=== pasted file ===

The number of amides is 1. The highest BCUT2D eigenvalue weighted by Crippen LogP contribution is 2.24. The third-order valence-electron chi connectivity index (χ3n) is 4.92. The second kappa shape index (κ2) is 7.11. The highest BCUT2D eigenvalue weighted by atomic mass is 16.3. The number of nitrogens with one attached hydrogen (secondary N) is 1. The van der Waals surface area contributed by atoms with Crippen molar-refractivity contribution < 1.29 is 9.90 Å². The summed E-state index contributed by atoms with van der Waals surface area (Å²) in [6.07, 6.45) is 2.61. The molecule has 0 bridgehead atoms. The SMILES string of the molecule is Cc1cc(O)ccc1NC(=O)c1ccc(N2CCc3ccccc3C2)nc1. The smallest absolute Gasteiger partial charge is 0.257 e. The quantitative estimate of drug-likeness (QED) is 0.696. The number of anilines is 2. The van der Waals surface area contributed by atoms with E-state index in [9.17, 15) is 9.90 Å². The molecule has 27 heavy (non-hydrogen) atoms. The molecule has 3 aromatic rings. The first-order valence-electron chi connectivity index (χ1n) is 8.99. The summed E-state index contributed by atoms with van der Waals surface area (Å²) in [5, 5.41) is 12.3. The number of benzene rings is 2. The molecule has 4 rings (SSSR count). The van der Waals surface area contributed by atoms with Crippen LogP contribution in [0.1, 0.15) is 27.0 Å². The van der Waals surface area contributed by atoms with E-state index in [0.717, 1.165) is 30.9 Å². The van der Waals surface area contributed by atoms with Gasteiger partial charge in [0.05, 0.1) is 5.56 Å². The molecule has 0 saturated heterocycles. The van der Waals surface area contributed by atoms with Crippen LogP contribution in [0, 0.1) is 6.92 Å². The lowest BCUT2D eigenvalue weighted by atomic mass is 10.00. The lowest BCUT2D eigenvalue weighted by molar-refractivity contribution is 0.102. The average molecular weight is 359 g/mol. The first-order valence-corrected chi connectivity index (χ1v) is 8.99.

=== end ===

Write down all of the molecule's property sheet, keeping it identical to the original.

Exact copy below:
The number of amides is 1. The highest BCUT2D eigenvalue weighted by Crippen LogP contribution is 2.24. The third-order valence-electron chi connectivity index (χ3n) is 4.92. The second kappa shape index (κ2) is 7.11. The highest BCUT2D eigenvalue weighted by atomic mass is 16.3. The number of nitrogens with one attached hydrogen (secondary N) is 1. The van der Waals surface area contributed by atoms with Crippen molar-refractivity contribution < 1.29 is 9.90 Å². The summed E-state index contributed by atoms with van der Waals surface area (Å²) in [6.07, 6.45) is 2.61. The molecule has 0 bridgehead atoms. The SMILES string of the molecule is Cc1cc(O)ccc1NC(=O)c1ccc(N2CCc3ccccc3C2)nc1. The smallest absolute Gasteiger partial charge is 0.257 e. The quantitative estimate of drug-likeness (QED) is 0.696. The number of anilines is 2. The van der Waals surface area contributed by atoms with E-state index in [9.17, 15) is 9.90 Å². The molecule has 27 heavy (non-hydrogen) atoms. The molecule has 3 aromatic rings. The first-order valence-electron chi connectivity index (χ1n) is 8.99. The summed E-state index contributed by atoms with van der Waals surface area (Å²) in [5, 5.41) is 12.3. The number of benzene rings is 2. The molecule has 4 rings (SSSR count). The van der Waals surface area contributed by atoms with Crippen LogP contribution in [0.1, 0.15) is 27.0 Å². The van der Waals surface area contributed by atoms with E-state index in [0.717, 1.165) is 30.9 Å². The van der Waals surface area contributed by atoms with Gasteiger partial charge in [0.05, 0.1) is 5.56 Å². The molecule has 0 saturated heterocycles. The van der Waals surface area contributed by atoms with Crippen LogP contribution in [0, 0.1) is 6.92 Å². The lowest BCUT2D eigenvalue weighted by atomic mass is 10.00. The lowest BCUT2D eigenvalue weighted by molar-refractivity contribution is 0.102. The average molecular weight is 359 g/mol. The first-order valence-corrected chi connectivity index (χ1v) is 8.99.